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Items: 1 to 20 of 91

1.

Validation of a method for preparing influenza H5N1 simulated samples.

Lednicky JA, Villanueva JM, Burke SA, Shively R, Shaw MW, Daniels DE, Hamilton SB, Donis RO.

J Virol Methods. 2010 Aug;167(2):125-31. doi: 10.1016/j.jviromet.2010.03.022. Epub 2010 Apr 1.

PMID:
20362615
2.

Molecular detection of a novel human influenza (H1N1) of pandemic potential by conventional and real-time quantitative RT-PCR assays.

Poon LL, Chan KH, Smith GJ, Leung CS, Guan Y, Yuen KY, Peiris JS.

Clin Chem. 2009 Aug;55(8):1555-8. doi: 10.1373/clinchem.2009.130229. Epub 2009 May 13.

3.

Sensitivity of influenza rapid diagnostic tests to H5N1 and 2009 pandemic H1N1 viruses.

Sakai-Tagawa Y, Ozawa M, Tamura D, Le Mt, Nidom CA, Sugaya N, Kawaoka Y.

J Clin Microbiol. 2010 Aug;48(8):2872-7. doi: 10.1128/JCM.00439-10. Epub 2010 Jun 16.

4.

Evaluation of twenty rapid antigen tests for the detection of human influenza A H5N1, H3N2, H1N1, and B viruses.

Taylor J, McPhie K, Druce J, Birch C, Dwyer DE.

J Med Virol. 2009 Nov;81(11):1918-22. doi: 10.1002/jmv.21604.

PMID:
19774693
5.

Comparative analytical sensitivities of six rapid influenza A antigen detection test kits for detection of influenza A subtypes H1N1, H3N2 and H5N1.

Chan KH, Lam SY, Puthavathana P, Nguyen TD, Long HT, Pang CM, Chan KM, Cheung CY, Seto WH, Peiris JS.

J Clin Virol. 2007 Feb;38(2):169-71. Epub 2006 Dec 27.

PMID:
17194622
6.

Molecular aspects of avian influenza (H5N1) viruses isolated from humans.

Subbarao K, Shaw MW.

Rev Med Virol. 2000 Sep-Oct;10(5):337-48. Review.

PMID:
11015744
7.

Avian influenza A H5N1 virus.

Loeffelholz MJ.

Clin Lab Med. 2010 Mar;30(1):1-20. doi: 10.1016/j.cll.2009.10.005. Review.

PMID:
20513539
8.

Rapid detection of avian influenza virus a and subtype H5N1 by single step multiplex reverse transcription-polymerase chain reaction.

Wei HL, Bai GR, Mweene AS, Zhou YC, Cong YL, Pu J, Wang S, Kida H, Liu JH.

Virus Genes. 2006 Jun;32(3):261-7.

PMID:
16732478
9.

[Emergent viruses: SARS-associate coronavirus and H5N1 influenza virus].

Goffard A, Lazrek M, Schanen C, Lobert PE, Bocket L, Dewilde A, Hober D.

Ann Biol Clin (Paris). 2006 May-Jun;64(3):195-208. Review. French.

10.

Subtype identification of the novel A H1N1 and other human influenza A viruses using an oligonucleotide microarray.

Kang X, Li Y, Sun H, Wu W, Liu H, Lin F, Qing C, Chang G, Zhu Q, Chen W, Yang Y.

Arch Virol. 2010;155(1):55-61. doi: 10.1007/s00705-009-0545-z. Epub 2009 Dec 10.

PMID:
19998047
11.

The continued pandemic threat posed by avian influenza viruses in Hong Kong.

Hatta M, Kawaoka Y.

Trends Microbiol. 2002 Jul;10(7):340-4. Review.

PMID:
12110213
12.

Lack of transmission of H5N1 avian-human reassortant influenza viruses in a ferret model.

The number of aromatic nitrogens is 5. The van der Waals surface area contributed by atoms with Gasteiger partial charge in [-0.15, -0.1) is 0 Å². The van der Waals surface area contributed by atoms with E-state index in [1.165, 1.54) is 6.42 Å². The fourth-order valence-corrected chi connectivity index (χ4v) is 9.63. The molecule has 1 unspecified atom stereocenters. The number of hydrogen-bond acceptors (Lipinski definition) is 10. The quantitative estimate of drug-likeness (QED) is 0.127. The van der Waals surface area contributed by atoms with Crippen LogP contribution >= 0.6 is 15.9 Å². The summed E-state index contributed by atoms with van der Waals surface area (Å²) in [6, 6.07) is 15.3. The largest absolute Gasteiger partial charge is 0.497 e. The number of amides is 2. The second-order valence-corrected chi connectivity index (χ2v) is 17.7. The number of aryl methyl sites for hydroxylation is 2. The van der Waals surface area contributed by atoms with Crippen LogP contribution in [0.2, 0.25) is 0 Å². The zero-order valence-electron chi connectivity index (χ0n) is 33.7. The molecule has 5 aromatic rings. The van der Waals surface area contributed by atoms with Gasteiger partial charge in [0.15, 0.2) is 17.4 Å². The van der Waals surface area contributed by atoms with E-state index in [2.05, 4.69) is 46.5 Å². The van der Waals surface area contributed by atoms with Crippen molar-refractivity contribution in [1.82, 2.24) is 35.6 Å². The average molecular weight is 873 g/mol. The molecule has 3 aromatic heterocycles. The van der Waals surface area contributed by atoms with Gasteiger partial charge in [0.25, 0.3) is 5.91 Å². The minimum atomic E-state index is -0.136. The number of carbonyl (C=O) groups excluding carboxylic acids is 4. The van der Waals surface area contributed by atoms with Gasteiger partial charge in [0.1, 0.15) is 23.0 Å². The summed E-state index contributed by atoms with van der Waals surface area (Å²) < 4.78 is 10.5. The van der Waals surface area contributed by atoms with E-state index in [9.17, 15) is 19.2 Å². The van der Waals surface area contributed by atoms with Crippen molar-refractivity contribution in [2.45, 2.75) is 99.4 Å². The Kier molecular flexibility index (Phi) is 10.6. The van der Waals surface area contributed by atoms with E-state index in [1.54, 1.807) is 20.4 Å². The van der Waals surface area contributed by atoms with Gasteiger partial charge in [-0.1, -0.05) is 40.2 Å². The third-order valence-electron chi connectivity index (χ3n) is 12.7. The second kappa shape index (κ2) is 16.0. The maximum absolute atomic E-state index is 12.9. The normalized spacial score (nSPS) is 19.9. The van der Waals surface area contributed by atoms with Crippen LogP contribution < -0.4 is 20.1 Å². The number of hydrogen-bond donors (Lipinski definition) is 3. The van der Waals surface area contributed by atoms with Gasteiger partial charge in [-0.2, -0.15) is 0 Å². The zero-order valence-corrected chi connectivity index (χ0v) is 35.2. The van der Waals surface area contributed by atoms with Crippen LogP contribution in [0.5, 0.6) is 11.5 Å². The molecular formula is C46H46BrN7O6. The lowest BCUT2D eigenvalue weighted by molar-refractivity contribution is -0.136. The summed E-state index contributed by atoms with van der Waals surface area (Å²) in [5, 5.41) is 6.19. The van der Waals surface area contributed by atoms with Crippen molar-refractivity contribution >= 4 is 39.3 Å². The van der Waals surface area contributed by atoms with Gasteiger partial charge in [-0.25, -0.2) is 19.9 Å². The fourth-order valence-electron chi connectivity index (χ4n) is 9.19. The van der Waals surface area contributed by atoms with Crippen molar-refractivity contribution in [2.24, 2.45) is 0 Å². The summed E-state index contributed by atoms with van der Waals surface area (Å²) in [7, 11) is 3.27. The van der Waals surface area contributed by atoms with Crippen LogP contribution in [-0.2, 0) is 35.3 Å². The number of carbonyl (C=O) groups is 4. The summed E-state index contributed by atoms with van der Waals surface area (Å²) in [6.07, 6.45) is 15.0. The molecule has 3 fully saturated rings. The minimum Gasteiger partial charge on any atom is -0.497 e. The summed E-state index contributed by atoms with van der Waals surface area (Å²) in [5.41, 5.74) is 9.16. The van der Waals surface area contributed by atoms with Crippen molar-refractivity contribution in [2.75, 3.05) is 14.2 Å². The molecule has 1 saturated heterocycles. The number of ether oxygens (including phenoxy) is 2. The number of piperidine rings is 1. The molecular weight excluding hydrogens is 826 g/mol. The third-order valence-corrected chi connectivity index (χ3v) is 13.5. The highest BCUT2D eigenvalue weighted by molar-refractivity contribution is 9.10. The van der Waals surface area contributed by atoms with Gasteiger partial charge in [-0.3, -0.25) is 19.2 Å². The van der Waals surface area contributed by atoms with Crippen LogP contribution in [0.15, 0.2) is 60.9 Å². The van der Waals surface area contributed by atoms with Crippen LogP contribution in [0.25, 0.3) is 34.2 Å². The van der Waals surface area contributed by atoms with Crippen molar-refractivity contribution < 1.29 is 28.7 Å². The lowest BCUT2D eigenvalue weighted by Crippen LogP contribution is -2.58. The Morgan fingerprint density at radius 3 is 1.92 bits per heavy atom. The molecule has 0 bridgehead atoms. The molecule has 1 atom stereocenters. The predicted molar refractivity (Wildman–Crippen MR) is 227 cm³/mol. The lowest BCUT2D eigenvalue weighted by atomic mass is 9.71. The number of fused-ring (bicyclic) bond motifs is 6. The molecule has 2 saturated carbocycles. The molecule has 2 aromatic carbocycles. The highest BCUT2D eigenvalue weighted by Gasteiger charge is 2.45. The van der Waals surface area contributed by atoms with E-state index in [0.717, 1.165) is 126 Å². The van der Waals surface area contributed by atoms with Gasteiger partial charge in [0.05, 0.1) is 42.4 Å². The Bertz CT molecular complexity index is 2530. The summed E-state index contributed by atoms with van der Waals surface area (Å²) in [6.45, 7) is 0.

Maines TR, Chen LM, Matsuoka Y, Chen H, Rowe T, Ortin J, Falcón A, Nguyen TH, Mai le Q, Sedyaningsih ER, Harun S, Tumpey TM, Donis RO, Cox NJ, Subbarao K, Katz JM.

Proc Natl Acad Sci U S A. 2006 Aug 8;103(32):12121-6. Epub 2006 Jul 31.

13.

Fab MAbs specific to HA of influenza virus with H5N1 neutralizing activity selected from immunized chicken phage library.

Pitaksajjakul P, Lekcharoensuk P, Upragarin N, Barbas CF 3rd, Ibrahim MS, Ikuta K, Ramasoota P.

Biochem Biophys Res Commun. 2010 May 14;395(4):496-501. doi: 10.1016/j.bbrc.2010.04.040. Epub 2010 Apr 9.

PMID:
20382115
14.

Avian influenza virus A (H5N1), detected through routine surveillance, in child, Bangladesh.

Brooks WA, Alamgir AS, Sultana R, Islam MS, Rahman M, Fry AM, Shu B, Lindstrom S, Nahar K, Goswami D, Haider MS, Nahar S, Butler E, Hancock K, Donis RO, Davis CT, Zaman RU, Luby SP, Uyeki TM, Rahman M.

Emerg Infect Dis. 2009 Aug;15(8):1311-3. doi: 10.3201/eid1508.090283.

15.

Origin and evolution of highly pathogenic H5N1 avian influenza in Asia.

Sims LD, Domenech J, Benigno C, Kahn S, Kamata A, Lubroth J, Martin V, Roeder P.

Vet Rec. 2005 Aug 6;157(6):159-64. Review.

PMID:
16085721
16.

Genetic compatibility and virulence of reassortants derived from contemporary avian H5N1 and human H3N2 influenza A viruses.

Chen LM, Davis CT, Zhou H, Cox NJ, Donis RO.

PLoS Pathog. 2008 May 23;4(5):e1000072. doi: 10.1371/journal.ppat.1000072.

17.

Surveillance for reassortant virus by multiplex reverse transcription-PCR specific for eight genomic segments of avian influenza A H5N1 viruses.

Auewarakul P, Sangsiriwut K, Chaichoune K, Thitithanyanont A, Wiriyarat W, Songserm T, Ponak-nguen R, Prasertsopon J, Pooruk P, Sawanpanyalert P, Ratanakorn P, Puthavathana P.

J Clin Microbiol. 2007 May;45(5):1637-9. Epub 2007 Mar 21.

18.

New evidence suggests Southern China as a common source of multiple clusters of highly pathogenic H5N1 avian influenza virus.

Wu B, Wang C, Dong G, Guo Y, Nolte DL, Deliberto TJ, Xu J, Duan M, He H.

J Infect Dis. 2010 Aug 15;202(3):452-8. doi: 10.1086/653709.

PMID:
20575658
19.

(Highly pathogenic) avian influenza as a zoonotic agent.

Kalthoff D, Globig A, Beer M.

Vet Microbiol. 2010 Jan 27;140(3-4):237-45. doi: 10.1016/j.vetmic.2009.08.022. Epub 2009 Aug 26. Review.

PMID:
19782482
20.

Direct pathogen detection from swab samples using a new high-throughput sequencing technology.

Yongfeng H, Fan Y, Jie D, Jian Y, Ting Z, Lilian S, Jin Q.

Clin Microbiol Infect. 2011 Feb;17(2):241-4. doi: 10.1111/j.1469-0691.2010.03246.x.

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